Seven years after the LIBOR scandal and two years after the Panama Papers, the European Union is facing the next financial scandal. This time, the tax authorities in Austria, Germany, Belgium and seven other Member States were cheated out of tax revenue totalling at least 55.2 billion Euros.
Lack of European cooperation
As early as 2005, Ilona Knebel, employee at the Tax Office in Essen, drew attention to the commercial activities of Cum-Ex. In 2007, these activities were banned in Germany. However, as soon as a foreign bank was involved, the complicated tax refunds continued to be possible. In 2012, these practices were in theory completely prohibited in Germany. Only three years later, the Federal Republic of Germany recorded this tax manipulation in the OECD database: it is the only international organisation, which seeks the exchange of data in respect of systematic international tax fraud. Now, the Danish government demands a full investigation and international cooperation.
How does Cum-Ex work?
These activities brought to light by a consortium of European journalists can be divided into two groups: Cum-Cum and Cum-Ex transactions. Both cases are market neutral. This means that no economic base exists for them. Profit is not based on share prices, but on tax refunds. However, this tax fraud only becomes profitable when investments amounting to several million have been invested.
In Austria, following the receipt of a dividend payment, 27.5 % Capital Gains Tax (CGT) is automatically deducted. By presenting a tax certificate issued by the bank, the CGT may be refunded under certain conditions, if Corporation Tax (companies) or Income Tax (private entities) has already been paid in the country. Hence, this only applies to domestic and not to foreign shareholders. In case of Cum-Cum transactions, domestic banks buy shares of foreign clients just before the ex-dividend date and afterwards sell them directly to the foreign investors again. The tax refund, resulting from this is then divided between the participants.
Cum-Ex transactions are even more complex. Here, investor B sells a share - again before the ex-dividend date (CUM dividend) - to investor C. However, Investor B only delivers the share at a later date, as he or she does not yet possess the share. Hence, this is a so-called short sale. In turn, in the case of investor A, who still possesses the share, 27.5 % Capital Gains Tax (CGT) are automatically deducted on dividend payout. However, investors, who are based in a country that has a double taxation agreement with Austria, are eligible to a CGT refund, and so the game begins: Investor A now sells her share to Investor B minus the paid dividend (EX Dividend), which she, according to the contract, passes on to Investor C. As Investor C formally was also owner of the asset prior to dividend payout, both Investor A and C receive a tax certificate. Now, both are eligible to a tax refund from the state, even though the tax was only paid once.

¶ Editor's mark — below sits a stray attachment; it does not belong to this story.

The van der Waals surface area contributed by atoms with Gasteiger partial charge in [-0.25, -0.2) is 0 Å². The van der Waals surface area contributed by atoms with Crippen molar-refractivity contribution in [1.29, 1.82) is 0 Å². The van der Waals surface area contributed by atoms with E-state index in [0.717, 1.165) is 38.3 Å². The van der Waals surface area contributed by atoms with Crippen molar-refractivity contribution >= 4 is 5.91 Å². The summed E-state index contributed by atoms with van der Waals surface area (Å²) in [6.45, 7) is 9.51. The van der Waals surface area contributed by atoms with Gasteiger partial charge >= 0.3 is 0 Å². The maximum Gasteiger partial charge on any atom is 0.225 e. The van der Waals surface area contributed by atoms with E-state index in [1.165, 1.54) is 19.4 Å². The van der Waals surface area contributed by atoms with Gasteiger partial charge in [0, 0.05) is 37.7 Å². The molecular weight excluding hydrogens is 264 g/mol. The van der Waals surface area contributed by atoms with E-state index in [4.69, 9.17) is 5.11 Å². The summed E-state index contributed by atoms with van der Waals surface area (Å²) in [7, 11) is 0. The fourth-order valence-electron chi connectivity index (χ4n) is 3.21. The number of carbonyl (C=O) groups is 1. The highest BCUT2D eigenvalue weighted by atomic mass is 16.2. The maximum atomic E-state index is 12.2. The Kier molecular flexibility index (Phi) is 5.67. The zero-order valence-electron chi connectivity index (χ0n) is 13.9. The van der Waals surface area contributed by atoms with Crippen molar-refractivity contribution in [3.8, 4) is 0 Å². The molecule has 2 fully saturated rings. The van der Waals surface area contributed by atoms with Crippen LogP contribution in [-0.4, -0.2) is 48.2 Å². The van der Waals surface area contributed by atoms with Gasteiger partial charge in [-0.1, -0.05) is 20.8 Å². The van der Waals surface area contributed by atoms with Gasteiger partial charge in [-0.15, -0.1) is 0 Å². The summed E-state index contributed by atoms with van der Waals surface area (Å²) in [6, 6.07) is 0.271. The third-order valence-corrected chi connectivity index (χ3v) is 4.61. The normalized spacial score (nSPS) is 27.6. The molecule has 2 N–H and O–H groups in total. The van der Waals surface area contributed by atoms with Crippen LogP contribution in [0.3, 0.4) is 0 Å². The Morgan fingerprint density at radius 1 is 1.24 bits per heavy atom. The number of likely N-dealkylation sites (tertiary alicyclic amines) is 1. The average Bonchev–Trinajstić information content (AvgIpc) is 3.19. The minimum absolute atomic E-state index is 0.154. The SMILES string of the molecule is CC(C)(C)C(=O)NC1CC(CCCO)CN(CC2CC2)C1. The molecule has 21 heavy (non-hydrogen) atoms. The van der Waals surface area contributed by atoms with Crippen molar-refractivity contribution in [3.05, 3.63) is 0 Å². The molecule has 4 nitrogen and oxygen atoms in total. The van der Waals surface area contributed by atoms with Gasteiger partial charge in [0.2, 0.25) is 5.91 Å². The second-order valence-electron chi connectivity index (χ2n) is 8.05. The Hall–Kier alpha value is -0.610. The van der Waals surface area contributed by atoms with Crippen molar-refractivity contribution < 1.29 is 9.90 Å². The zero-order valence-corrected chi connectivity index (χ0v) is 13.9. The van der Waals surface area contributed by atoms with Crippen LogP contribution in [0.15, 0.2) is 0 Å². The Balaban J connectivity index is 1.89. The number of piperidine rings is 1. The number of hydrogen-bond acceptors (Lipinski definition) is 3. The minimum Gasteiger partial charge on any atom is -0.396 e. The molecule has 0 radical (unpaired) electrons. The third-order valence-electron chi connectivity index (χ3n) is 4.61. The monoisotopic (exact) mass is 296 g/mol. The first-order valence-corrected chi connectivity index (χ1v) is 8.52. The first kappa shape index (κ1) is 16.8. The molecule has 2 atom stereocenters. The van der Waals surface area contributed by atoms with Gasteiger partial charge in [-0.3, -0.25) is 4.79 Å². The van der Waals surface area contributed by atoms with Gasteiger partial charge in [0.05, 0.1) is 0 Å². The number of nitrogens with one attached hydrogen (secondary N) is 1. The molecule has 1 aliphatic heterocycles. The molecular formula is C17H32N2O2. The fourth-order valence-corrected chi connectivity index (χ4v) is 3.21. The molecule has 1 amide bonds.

Tu felix austria?
Cum-Ex transactions cost the Austrian tax authorities at least 50 million Euros. Insiders even think that this figure represents a rather conservative estimate and assume an amount closer to 100 million. Exact calculations of the damage are not possible as the Treasury in spite of parliamentary requests, has so far refused to provide any figures. The Public Prosecutor's Office for Combating Economic Crimes and Corruption has been investigating within the scope of an investigation team in cooperation with the Public Prosecutor's Office Cologne since 2014.
“The biggest European tax scandal”
On 23 October 2018, MEP Sven Giegold (Greens) demanded consequences for these transactions in an urgently convened debate - on the request of Greens and GUE/NGL - in the European Parliament in Strasbourg. Giegold regarded it as intolerable, that exactly those who had been financially rescued by the state 10 years ago would now cheat the tax authorities out of gigantic amounts of tax revenue. A pan-European investigation of events would be required. Sven Giegold was supported by Pierre Moscovici, Commissioner for Economic and Financial Affairs, Taxation and Customs, who also argued the case for improving the exchange of information and for upgrading the European Banking Authority. The Banking Authority would then have the right to issue instructions to individual banks and to claim the market supervision from EU Member States. However, a majority of Member States would have to agree to these proceedings. State Secretary at the Federal Ministry of the Interior, Karoline Edtstadler (ÖVP), said that the Council had acknowledged the investigations and media reports; however, no EU law to tackle such practices existed and one was therefore unable to take appropriate action. Evelyn Regner (S&D), Member of the Special Committee on Financial Crimes, Tax Evasion and Tax Avoidance, demanded a “European FBI” to ensure that the European Union was not shaken by a tax evasion scandal every few years. Member States should at last apply the Directives proposed by the EU to in order to be able to thwart such scandals.
However, Commission, Parliament und Member States had to reach agreement as soon as possible as according to reports of the journalists collective, these transactions were still carried out at the expense of European taxpayers.
Network Tax Justice: Statement concerning the new Cum-Ex revelations